It seems Prime Minister Imran Khan’s party, Pakistan Tehreek-e-Insaf (PTI), currently in power in the Centre as well as two provinces, has taken a U-turn on it education manifesto also. Despite being in the driving seat for almost six years in Khyber Pakhtunkhwa, it has failed to reconstruct hundreds of school buildings, destroyed by a massive earthquake in October 2005, and then devastating floods in 2010.
In every other speech, the premier stresses the importance of education by quoting examples from Islamic history and sayings of the Holy Prophet (peace be upon him), his party badly failed to implement its education policy in Khyber Pakhtunkhwa in its first tenure in power (2013-2018) in the province. The party, in its policy statement on education, given at its official website, pledges to: build the largest public-private partnership for education access in the developing world through vouchers for low-fee private schools and access to credit for educated youth to teach students in their communities; create an Education Fund for young entrepreneurs to develop technology and communication-enabled solutions to provide access to education in remote areas; establish minimum standards for all public schools to ensure provision of facilities and a child-friendly learning environment; launch a nationwide literacy programme to engage 50,000 youth volunteers to teach literacy in exchange for university credits and many more.
However, party leadership’s seriousness towards the most important sector is also evident from the fact that it failed to update the party manifesto for the 2018 elections. The current policy on education was, in fact, pasted on the party website before the 2013 elections, and no updated version, or any five-year progress report, was shared ahead of the 2018 elections. Some of hollow slogans were exposed by Khyber-Pakhtunkhwa Assembly’s Standing Committee on Elementary and Secondary Education Chairman Taj Muhammad Khan in the start of the current year.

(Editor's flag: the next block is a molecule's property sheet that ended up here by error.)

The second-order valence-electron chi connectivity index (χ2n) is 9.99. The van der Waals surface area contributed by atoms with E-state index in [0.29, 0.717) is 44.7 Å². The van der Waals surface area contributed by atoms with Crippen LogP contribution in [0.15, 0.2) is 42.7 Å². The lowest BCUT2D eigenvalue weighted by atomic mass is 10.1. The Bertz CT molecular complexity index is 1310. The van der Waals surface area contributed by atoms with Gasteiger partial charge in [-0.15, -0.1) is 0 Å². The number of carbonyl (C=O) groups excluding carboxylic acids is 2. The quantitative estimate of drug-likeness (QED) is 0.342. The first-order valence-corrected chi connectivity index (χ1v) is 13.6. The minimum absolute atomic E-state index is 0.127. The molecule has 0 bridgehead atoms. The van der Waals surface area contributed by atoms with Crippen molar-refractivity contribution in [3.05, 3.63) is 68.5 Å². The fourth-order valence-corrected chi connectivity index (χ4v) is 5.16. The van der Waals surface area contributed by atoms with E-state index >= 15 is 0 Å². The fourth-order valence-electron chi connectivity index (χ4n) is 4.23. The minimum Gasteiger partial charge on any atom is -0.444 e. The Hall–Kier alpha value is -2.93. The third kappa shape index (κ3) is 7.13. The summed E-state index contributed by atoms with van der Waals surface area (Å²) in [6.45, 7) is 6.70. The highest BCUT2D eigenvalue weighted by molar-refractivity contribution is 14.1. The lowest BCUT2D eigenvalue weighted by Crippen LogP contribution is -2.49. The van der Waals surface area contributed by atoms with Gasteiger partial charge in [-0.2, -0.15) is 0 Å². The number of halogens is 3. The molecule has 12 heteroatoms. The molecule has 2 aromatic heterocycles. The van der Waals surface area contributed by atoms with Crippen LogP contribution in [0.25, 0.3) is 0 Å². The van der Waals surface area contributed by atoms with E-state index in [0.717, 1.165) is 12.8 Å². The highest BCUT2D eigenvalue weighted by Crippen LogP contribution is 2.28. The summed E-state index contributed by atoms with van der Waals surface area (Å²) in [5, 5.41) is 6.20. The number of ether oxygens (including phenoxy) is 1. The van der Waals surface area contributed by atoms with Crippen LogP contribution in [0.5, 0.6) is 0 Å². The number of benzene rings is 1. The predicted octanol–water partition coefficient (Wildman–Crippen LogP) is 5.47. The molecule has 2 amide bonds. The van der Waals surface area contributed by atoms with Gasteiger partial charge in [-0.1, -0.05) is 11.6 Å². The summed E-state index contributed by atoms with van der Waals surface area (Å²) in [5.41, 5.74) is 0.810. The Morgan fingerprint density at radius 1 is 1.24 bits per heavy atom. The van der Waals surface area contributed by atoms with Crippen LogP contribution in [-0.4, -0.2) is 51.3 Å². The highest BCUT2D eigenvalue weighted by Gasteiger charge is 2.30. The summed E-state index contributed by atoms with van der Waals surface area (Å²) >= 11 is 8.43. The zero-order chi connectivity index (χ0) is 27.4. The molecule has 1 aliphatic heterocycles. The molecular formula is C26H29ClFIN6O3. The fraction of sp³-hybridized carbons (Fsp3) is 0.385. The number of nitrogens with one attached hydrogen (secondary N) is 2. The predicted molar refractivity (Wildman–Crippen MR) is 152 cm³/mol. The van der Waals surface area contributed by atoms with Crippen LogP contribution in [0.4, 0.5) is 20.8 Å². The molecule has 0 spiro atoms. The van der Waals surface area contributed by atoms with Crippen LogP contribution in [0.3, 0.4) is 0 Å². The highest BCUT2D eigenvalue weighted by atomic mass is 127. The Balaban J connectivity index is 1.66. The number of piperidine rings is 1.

Quoting from the official figures, he told Cutting Edge by telephone that some 2.6 million children were still out of school in the province. He regretted that despite the passage of almost 14 years after the October 2005 earthquake, the Earthquake Reconstruction and Rehabilitation Authority (ERRA) had not constructed damaged schools in the affected districts. He said students were still forced to take classes under the open sky in Mansehra and Battagram and other districts. He said over 100 schools were still without buildings in the two districts of Hazara division, and most of children had either abandoned education or were forced to get education in expensive private schools. Over half a million students are enrolled in the two districts.
Like other provinces of the country, girls in Khyber Pakhtunkhwa also suffer as far as access to educational institutions and an enabling environment are concerned. In its second consecutive term, the PTI government has failed to ensure school education for all girls in the province. According to a report, recently released by the Education Department, education is still a challenge at the primary level with around 114 ghost or non-functional schools in the province. The staff at these non-functioning schools continue to draw salaries.
Another report, prepared by the Khyber Pakhtunkhwa Education Department following the merger of FATA districts into the province, paints very bleak picture. The report states that about 40pc of children remain absent from schools and out of over 500,000 enrolled students, nearly 200,000 were found absent. Many of the students never attended school at all.